Wednesday, March 30, 2011

Why Jane endures

I saw the latest movie version of Jane Eyre on the weekend. It was okay but I prefer the version with George C. Scott, because I think he's a good Rochester. The new Rochester is a little too pretty. On the other hand, nobody would ever call Susannah York unattractive, and she was a bit long in the tooth to play Jane opposite Scott.

It's been noted that Jane Eyre's been filmed and remade many times, because it's a true classic. Why? Here's my take on what elevates Jane Eyre above a simple gothic romance - and also where too many versions miss the boat.

In the scene where Jane tells Rochester she needs to find a new job because he's getting married, Rochester realizes she's upset because she's fallen in love with him. Nevertheless, he lets her twist in the wind for what seems a cruelly long time before, basically, telling her he's going to marry her. At this point, as happy as Jane may be, Rochester is very much in the power position.

But the story doesn't end there. Jane flees, inherits money and returns to find that Rochester's home is in ruins and he's disabled. She doesn't care about his state; she's still passionately in love with him, and it's immediately clear he's still distraught over losing her. Yet notice that not only does Jane not pity him, she lets him twist in the wind for a while, just as he did her. In one way, this is showing him that she doesn't pity him; to her, he's the same as he ever was. But in another way, this shows that Jane's much more his equal now. This is, to me, the reason Jane Eyre is a classic. It's about a heroine who finds love and becomes an equal to the hero.

There's one other character who's key to Jane Eyre, though, and it's one that most film versions get wrong. St. John Rivers is supposed to be very handsome - movie idol handsome, in a way Rochester is not. And he's a minister - quite the catch for a Victorian woman without home or family. However, he's also got a huge martyr complex and sense of self-righteousness that stands in contrast to Jane's steadfast, but quiet, determination to do what is right. Think about what St. John Rivers would have said to Rochester if he'd been at the ruined wedding, and you see the difference between Jane and the future missionary. She's quietly firm, but forgiving. St. John? Oh, baby! I can just imagine him denouncing Rochester as Satan's minion and calling for the wrath of God to descend upon him.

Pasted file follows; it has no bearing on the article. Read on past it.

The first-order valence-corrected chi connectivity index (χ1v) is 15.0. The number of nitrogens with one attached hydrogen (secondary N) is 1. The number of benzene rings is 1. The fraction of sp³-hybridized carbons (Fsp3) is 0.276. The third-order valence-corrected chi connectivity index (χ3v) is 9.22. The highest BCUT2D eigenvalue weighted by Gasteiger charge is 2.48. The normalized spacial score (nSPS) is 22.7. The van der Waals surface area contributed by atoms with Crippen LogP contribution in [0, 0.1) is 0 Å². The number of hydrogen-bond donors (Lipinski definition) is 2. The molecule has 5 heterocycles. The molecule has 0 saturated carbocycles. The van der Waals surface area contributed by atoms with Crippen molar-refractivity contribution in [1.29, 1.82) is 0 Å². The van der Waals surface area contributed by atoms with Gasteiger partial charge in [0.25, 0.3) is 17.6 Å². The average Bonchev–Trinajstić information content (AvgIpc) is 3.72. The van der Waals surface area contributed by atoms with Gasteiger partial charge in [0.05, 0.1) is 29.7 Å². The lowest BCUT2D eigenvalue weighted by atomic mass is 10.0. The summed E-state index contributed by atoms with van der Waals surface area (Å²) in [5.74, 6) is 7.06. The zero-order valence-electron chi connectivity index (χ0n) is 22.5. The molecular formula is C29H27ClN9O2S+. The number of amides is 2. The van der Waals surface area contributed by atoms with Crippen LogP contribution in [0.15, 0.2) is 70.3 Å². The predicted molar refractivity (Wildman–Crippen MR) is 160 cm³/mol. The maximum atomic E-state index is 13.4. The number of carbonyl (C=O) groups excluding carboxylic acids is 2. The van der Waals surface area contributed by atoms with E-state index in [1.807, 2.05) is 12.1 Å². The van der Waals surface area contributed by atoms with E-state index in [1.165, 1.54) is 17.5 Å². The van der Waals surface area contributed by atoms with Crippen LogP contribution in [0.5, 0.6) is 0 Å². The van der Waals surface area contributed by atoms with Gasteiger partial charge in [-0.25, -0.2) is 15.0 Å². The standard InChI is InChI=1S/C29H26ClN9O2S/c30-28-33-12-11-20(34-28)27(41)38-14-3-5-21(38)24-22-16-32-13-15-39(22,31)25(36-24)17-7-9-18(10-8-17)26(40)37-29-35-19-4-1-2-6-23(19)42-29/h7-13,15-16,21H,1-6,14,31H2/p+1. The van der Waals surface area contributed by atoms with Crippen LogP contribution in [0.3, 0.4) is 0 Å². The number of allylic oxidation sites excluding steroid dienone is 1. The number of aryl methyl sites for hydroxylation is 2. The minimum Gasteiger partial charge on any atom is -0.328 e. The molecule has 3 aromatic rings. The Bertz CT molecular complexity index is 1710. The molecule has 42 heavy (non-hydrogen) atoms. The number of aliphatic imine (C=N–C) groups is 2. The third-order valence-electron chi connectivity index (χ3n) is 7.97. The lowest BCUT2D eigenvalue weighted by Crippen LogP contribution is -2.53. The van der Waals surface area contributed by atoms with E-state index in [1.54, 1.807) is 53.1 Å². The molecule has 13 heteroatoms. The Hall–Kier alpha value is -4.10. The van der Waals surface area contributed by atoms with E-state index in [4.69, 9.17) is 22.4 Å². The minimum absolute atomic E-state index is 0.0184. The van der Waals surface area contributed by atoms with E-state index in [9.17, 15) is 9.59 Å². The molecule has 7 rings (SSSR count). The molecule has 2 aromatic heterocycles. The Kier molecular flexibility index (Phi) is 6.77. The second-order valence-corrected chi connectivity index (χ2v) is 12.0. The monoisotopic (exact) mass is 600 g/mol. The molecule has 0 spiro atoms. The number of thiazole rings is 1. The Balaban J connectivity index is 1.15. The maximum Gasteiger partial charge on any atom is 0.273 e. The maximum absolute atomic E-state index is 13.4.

Note, also, the difference in the men's reactions to Jane's strength of purpose when she rejects them. Rochester is distraught and does his best to change her mind through persuasion. St. John reacts as if she's stupid for not agreeing to marry him - poving exactly why she shouldn't. One man is a hero, the other is not.

Charlotte Bronte apparently didn't think much of Jane Austen's work - she wondered where the passion was. Fair enough - Austen tends to pull back from the major emotional moments between the hero and heroine. On the other hand, Austen would probably say Jane Eyre was "over the top" and too melodramatic. But I think Austen did create a character that was, in some ways, very much like Jane Eyre - the much-maligned Fanny Price in Mansfield Park. Fanny stands quietly firm in her decision not to marry a man everyone agrees would be a brilliant match for her, much like St. John could be seen to be a brilliant match for Jane Eyre. Fanny may be physically weak, as Jane is "little", but she, too, has an inner strength that doesn't yield. That's why Fanny, like Jane, is a heroine.